9 mutations will replace the 9 missing cards, but a lot more than 9 mutations are locked in battle with each other to win their space in the deck.
4 green mutations and 5 blue mutations will at some point be declared as the winners, but to do that they must score points by being played, and so far only a few mutations have scored more than 1 point.
GREEN MUTATIONS: (gruul mutations is a more accurate term)
Among these, firebolt, mountain and stone rain have been scoring more than 1 point. One more point to any of those rogue mutations and I've got the first readable result for both halves combined.
Blue elemental Blast
Ray of command
Rites of refusal
Of these mutations two deep analysis, foil, living airship and merchant scroll are the only cards with a score above 1 point, but this actually form a team of 5 blue cards which means the first readable results are in for the blue half. Over time other mutations may beat these before the goal line, but most of the first top scorers usually make it to the end.
So, 2 deep analysis, firebolt, foil, living airship, merchant scroll, mountain and stone rain are the first early hints at how this deck will be fighting both aggro and control. Just one more of the gruul mutations scoring more than 1 point will give me the first read of the full deck. (Even though there's a lot more work remaining)
Living airship is costly to play, and doesn't exactly have a cheap regenerate payment, but it somehow fits the play pattern that the deck seems to strive at. Without taking ramp into account it will naturally drop after turn 3 where fade away will often be played, and considering ramp I've had plenty of games with 7 lands in play which means it's possible to drop this and have it's regeneration available the same turn.
There is also an odd gap in decks with many creatures where it seems like the majority of creatures rarely have more than 2/2, which is an oddly common occurrence in the designs. They all have a small number of creatures capeable of getting larger, but the number of those aren't very high, so a set of removal spells seem to be sufficient to deal with that. Living airship deals with these as well in a more longterm fashion. In addition to this it's a flier and while this deck walls up with howling wolf, it can go on the offensive. The card has an additional advantage in the games against the 51 testdecks from a 2018 modern meta, and that is the immunity against inquisition of kozilek. Most decks from that era featured 2 thoughtseize and 3 inquisition, which means that this card is usually not discarded.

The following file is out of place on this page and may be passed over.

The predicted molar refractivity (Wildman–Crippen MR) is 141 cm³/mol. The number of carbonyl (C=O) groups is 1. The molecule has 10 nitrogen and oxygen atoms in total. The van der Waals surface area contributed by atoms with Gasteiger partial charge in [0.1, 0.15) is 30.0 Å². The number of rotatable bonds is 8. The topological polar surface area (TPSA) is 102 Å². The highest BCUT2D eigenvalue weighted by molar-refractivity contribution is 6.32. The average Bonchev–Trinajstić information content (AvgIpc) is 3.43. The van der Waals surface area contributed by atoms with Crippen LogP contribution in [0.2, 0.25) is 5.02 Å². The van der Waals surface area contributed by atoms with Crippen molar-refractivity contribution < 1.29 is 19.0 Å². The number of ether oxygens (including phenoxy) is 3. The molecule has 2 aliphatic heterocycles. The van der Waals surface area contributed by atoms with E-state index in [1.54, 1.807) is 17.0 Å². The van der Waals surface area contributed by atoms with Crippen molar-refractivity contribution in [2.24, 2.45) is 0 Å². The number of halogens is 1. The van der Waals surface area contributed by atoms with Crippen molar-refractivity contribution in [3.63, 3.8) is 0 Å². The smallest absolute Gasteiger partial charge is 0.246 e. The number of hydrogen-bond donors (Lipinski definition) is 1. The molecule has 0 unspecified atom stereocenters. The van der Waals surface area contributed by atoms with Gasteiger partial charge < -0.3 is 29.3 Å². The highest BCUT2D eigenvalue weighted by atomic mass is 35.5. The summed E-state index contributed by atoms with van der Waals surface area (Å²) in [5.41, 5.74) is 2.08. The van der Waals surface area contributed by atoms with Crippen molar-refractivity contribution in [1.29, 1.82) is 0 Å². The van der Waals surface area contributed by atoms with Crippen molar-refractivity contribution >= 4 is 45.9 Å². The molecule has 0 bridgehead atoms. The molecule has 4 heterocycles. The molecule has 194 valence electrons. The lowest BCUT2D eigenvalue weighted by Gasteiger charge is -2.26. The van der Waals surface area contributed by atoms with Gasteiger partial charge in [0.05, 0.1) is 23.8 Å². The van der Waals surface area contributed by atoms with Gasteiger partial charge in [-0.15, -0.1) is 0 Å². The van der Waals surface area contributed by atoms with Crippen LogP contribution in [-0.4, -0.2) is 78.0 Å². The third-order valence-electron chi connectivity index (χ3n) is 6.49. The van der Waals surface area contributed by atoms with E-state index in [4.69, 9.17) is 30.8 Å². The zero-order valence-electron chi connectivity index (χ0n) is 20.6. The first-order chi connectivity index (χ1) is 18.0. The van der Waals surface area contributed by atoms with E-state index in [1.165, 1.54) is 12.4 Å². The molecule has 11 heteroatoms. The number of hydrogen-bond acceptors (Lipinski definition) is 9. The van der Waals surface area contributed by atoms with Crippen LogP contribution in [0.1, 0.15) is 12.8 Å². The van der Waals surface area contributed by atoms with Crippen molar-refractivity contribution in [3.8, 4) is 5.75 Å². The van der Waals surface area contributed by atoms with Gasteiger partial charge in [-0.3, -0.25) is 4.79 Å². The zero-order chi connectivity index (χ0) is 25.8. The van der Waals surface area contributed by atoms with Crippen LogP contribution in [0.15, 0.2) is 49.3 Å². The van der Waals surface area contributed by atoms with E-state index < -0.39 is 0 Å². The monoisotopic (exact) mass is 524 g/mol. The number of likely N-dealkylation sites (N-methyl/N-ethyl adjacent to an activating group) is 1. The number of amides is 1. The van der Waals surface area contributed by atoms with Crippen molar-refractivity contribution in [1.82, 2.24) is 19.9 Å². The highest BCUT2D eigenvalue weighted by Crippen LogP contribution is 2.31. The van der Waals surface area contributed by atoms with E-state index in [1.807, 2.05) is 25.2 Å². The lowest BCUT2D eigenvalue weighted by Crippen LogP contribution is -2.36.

So far the high score of deep analysis indicates that a focus on foil and rites of denial is a strategy that could end up as the main advantage of the blue half. On the gruul side acorn harvest seems like the best bet dispite arrogant wurm and basking rootwalla being available to that half. I will strive towards planting a discard outlet in the green half (possibly rites of spring which will be a really good thinner) so that madness might become a part of the whole thing. Circular logic is also among the mutations I'm trying to insert.
Among the many mutations there have been some truly odd events occurring, like me topdecking a scrivener while the opponent is tapped out and both of my fade away are in the graveyard, but I have the 8 mana to cast scrivener and recast a fade away.
Or facing knightfall with two relentless tracker, seeing lots of clues hit the table in a few turns which are then removed by a top decked gorilla shaman.
One of my favourite new moves has become to abuse lotus petal to cast a really early slow motion against aggro designs. A turn 1 slow motion can be crippling, and the synergy with fade away is imminent. I expect that fade away and slow motion might become the removal theme of the blue half, and it seems to complement the growing burn in the gruul half really well.
The past plan of using betrayal and flood against aggro failed by being too focused on the opponents side of the table. The new cards that I'm selecting for that purpose will be a lot more flexible. I started out by thinking of how repulse can be used with ETB creatures on my side, but a card like slow motion could also be used on my own stuff if the right synergies are present, as there are some creatures that give you an advantage when they die. (Symbiotic beast is one card that has gotten close to be added in the past)
Things are still at a rather early stage, so there are many ways that evolution can change its focus, but I think I have an overall direction planned out at this moment in time.